Affective disorders are a set of psychiatric disorders, also called mood disorders. The main types of affective disorders are depression, bipolar disorder, and anxiety disorder. Symptoms vary by individual and can range from mild to severe.

A psychiatrist or other trained mental health professional can diagnose an affective disorder. This is done with a psychiatric evaluation.

Affective disorders can be disruptive to your life. However, there are effective treatments available, including both medication and psychotherapy.

The three main types of affective disorders are depression, bipolar disorder, and anxiety disorder. Each includes subtypes and variations in severity.

Depression

Depression, or major depressive disorder, is characterized by feelings of extreme sadness and hopelessness. It’s more than simply feeling down for a day or two. If you have depression, you may experience episodes that last for several days or even weeks. A milder form of depression is called dysthymia.

Bipolar disorder

Bipolar disorder means having periods of depression and periods of mania. Mania is when you feel extremely positive and active. This may sound good, but mania also makes you feel irritable, aggressive, impulsive, and even delusional.

There are different types of bipolar disorder. They’re classified by the severity of depression and presence of mania, as well as by how often mood swings occur.

Anxiety disorders

There are several different types of anxiety disorders. All are characterized by feelings of nervousness, anxiety, and even fear. The classifications include:

The symptoms of affective disorders can vary greatly. There are some common signs, however, for each of the three main types.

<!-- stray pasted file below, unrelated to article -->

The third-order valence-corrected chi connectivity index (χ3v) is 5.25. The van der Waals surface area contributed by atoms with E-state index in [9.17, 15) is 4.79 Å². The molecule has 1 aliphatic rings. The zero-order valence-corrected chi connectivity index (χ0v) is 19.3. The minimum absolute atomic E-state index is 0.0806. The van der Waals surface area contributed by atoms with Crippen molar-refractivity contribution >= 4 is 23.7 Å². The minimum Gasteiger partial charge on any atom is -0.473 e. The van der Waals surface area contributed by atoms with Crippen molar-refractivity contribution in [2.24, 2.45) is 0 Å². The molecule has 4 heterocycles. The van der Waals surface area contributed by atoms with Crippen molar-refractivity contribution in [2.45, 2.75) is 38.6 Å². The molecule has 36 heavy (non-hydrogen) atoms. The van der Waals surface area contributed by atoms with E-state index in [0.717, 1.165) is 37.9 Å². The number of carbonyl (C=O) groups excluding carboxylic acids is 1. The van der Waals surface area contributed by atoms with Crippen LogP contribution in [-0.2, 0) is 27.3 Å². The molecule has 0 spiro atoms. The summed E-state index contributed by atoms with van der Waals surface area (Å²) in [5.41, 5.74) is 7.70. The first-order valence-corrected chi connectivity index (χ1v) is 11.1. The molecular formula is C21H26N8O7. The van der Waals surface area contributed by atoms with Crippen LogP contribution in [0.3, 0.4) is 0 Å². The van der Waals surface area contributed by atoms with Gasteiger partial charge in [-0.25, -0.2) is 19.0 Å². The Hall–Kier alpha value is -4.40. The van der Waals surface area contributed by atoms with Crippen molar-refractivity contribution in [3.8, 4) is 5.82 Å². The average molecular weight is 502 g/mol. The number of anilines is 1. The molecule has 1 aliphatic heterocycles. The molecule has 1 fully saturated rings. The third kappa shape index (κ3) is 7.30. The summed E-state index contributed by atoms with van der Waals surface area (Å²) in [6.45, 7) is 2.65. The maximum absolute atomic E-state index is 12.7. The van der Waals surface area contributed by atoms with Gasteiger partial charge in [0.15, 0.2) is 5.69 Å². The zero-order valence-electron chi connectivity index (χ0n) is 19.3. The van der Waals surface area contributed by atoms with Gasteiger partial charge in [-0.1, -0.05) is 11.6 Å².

Depression

  • prolonged sadness
  • irritability or anxiety
  • lethargy and lack of energy
  • lack of interest in normal activities
  • major changes in eating and sleeping habits
  • difficulty concentrating
  • feelings of guilt
  • aches and pains that have no physical explanation
  • suicidal thoughts
  • unusual and chronic mood swings

Bipolar disorder

  • during depression: symptoms similar to those for major depressive disorder
  • during mania: less sleep and feelings of exaggerated self-confidence, irritability, aggression, self-importance, impulsiveness, recklessness, or in severe cases delusions or hallucinations

Anxiety disorders

  • constant worry
  • obsessive thoughts
  • restlessness
  • trouble concentrating
  • trembling
  • irritability
  • difficulty sleeping
  • sweating
  • shortness of breath and rapid heart rate
  • nausea

The causes of affective disorders aren’t fully understood. Neurotransmitters, or brain chemicals, play a major role in affecting mood. When they’re imbalanced in some way, or don’t signal properly to your brain, an affective disorder can be the result. What causes the imbalance isn’t fully known.

Life events can trigger affective disorders. A traumatic event or personal loss can cause depression or another affective disorder. Use of alcohol and drugs is also a risk factor.

There seems to be a genetic factor. If someone in your family has one of these disorders, you’re at a greater risk of developing one as well. This means that they’re hereditary. However, this doesn’t guarantee you will develop an affective disorder just because a family member has one.

There are no medical tests to diagnose affective disorders. To make a diagnosis, a psychiatrist or other trained mental health professional can give you a psychiatric evaluation. They will follow set guidelines. Expect to be asked about your symptoms.

There are two main treatments for affective disorders: medication and therapy. Treatment usually involves a combination of both.

There are many different antidepressant medications available. You may need to try several before you find one that helps relieve your symptoms without too many side effects.

Psychotherapy in addition to medication is also an important part of treatment. It can help you learn to cope with your disorder and possibly change behaviors that contribute to it.

With appropriate and long-term treatment, the recovery outlook for affective disorder is good. It’s important to understand that in most cases, these are chronic conditions. Most often they have to be treated over the long term. While some cases are severe, most people with affective disorders who are being treated can live a normal life.